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Publication Detail
De novo KCNA6 variants with attenuated KV 1.6 channel deactivation in patients with epilepsy.
  • Publication Type:
    Journal article
  • Publication Sub Type:
  • Authors:
    Salpietro V, Galassi-Deforie V, Efthymiou S, O'Connor E, Marcé-Grau A, Maroofian R, Striano P, Zara F, Morrow M, SYNAPS Study Group , Reich A, Blevins A, Sala-Coromina J, Accogli A, Fortuna S, Alesandrini M, Au PYB, Singhal NS, Cogne B, Isidor B, Hanna MG, Macaya A, Kullmann DM, Houlden H, Männikkö R
  • Publisher:
  • Publication date:
  • Journal:
  • Medium:
  • Status:
  • Country:
    United States
  • Print ISSN:
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  • Keywords:
    KV1 Shaker channel family, neurodevelopmental disorder, voltage-gated potassium channels, whole exome sequencing
OBJECTIVE: Mutations in the genes encoding neuronal ion channels are a common cause of Mendelian neurological diseases. We sought to identify novel de novo sequence variants in cases with early infantile epileptic phenotypes and neurodevelopmental anomalies. METHODS: Following clinical diagnosis, we performed whole exome sequencing of the index cases and their parents. Identified channel variants were expressed in Xenopus oocytes and their functional properties assessed using two-electrode voltage-clamp. RESULTS: We identified novel de novo variants in KCNA6 in four unrelated individuals variably affected with neurodevelopmental disorders and seizures with onset in the first year of life. Three of the four identified mutations affect pore lining S6 α-helix of KV 1.6. Prominent finding of functional characterisation in Xenopus oocytes was that the channel variants showed only minor effects on channel activation but slowed channel closure and shifted the voltage dependence of deactivation in a hyperpolarizing direction. Channels with a mutation affecting the S6 helix display dominant effects on channel deactivation when co-expressed with wild-type KV 1.6 or KV 1.1 subunits. SIGNIFICANCE: This is the first report of de novo non-synonymous variants in KCNA6 associated with neurological or any clinical features. Channel variants showed a consistent effect on channel deactivation, slowing the rate of channel closure following normal activation. This specific gain-of-function feature is likely to underlie the neurological phenotype in our patients. Our data highlight KCNA6 as a novel channelopathy gene associated with early infantile epileptic phenotypes and neurodevelopmental anomalies.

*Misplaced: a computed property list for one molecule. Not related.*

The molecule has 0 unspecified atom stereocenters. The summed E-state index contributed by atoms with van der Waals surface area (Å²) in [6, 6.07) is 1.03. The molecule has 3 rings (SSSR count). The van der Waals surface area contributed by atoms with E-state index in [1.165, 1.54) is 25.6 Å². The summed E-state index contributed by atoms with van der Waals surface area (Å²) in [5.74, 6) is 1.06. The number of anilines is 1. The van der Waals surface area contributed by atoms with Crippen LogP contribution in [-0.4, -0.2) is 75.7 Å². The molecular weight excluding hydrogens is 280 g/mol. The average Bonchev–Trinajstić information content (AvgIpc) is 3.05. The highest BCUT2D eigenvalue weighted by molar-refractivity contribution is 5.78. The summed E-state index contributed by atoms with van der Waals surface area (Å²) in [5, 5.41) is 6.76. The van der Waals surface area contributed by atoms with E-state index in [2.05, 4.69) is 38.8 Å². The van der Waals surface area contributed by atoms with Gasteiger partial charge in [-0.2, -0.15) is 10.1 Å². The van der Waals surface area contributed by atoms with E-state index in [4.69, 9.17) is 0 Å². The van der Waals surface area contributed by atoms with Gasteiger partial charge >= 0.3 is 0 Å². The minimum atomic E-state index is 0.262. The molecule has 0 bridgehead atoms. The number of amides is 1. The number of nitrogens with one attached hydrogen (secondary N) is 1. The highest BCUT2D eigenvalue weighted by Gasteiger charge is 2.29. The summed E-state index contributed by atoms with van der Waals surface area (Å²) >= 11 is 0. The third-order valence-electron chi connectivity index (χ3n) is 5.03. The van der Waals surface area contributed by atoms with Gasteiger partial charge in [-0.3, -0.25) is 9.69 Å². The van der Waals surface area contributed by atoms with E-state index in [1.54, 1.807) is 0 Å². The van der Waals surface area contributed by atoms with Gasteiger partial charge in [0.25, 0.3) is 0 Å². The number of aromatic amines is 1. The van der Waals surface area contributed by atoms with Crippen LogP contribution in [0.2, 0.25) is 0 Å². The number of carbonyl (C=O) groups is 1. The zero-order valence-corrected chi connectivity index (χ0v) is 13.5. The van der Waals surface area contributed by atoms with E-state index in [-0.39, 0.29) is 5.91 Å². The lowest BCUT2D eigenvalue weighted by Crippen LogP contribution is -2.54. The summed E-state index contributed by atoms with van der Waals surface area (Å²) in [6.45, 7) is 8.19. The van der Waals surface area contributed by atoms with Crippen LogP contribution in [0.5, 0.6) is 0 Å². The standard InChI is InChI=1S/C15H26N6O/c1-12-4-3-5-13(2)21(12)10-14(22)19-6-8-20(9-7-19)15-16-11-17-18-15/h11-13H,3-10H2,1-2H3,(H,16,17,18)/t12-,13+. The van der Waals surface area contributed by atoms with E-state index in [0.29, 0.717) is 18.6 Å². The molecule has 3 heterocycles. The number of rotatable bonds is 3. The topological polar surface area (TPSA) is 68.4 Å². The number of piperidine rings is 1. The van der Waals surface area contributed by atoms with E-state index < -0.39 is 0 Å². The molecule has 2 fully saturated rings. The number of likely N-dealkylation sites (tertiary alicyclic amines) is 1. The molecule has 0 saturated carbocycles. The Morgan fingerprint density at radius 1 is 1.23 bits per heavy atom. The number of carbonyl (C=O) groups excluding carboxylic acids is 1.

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Department of Neuromuscular Diseases
Department of Neuromuscular Diseases
Clinical & Experimental Epilepsy
Department of Neuromuscular Diseases
Department of Neuromuscular Diseases
University College London - Gower Street - London - WC1E 6BT Tel:+44 (0)20 7679 2000

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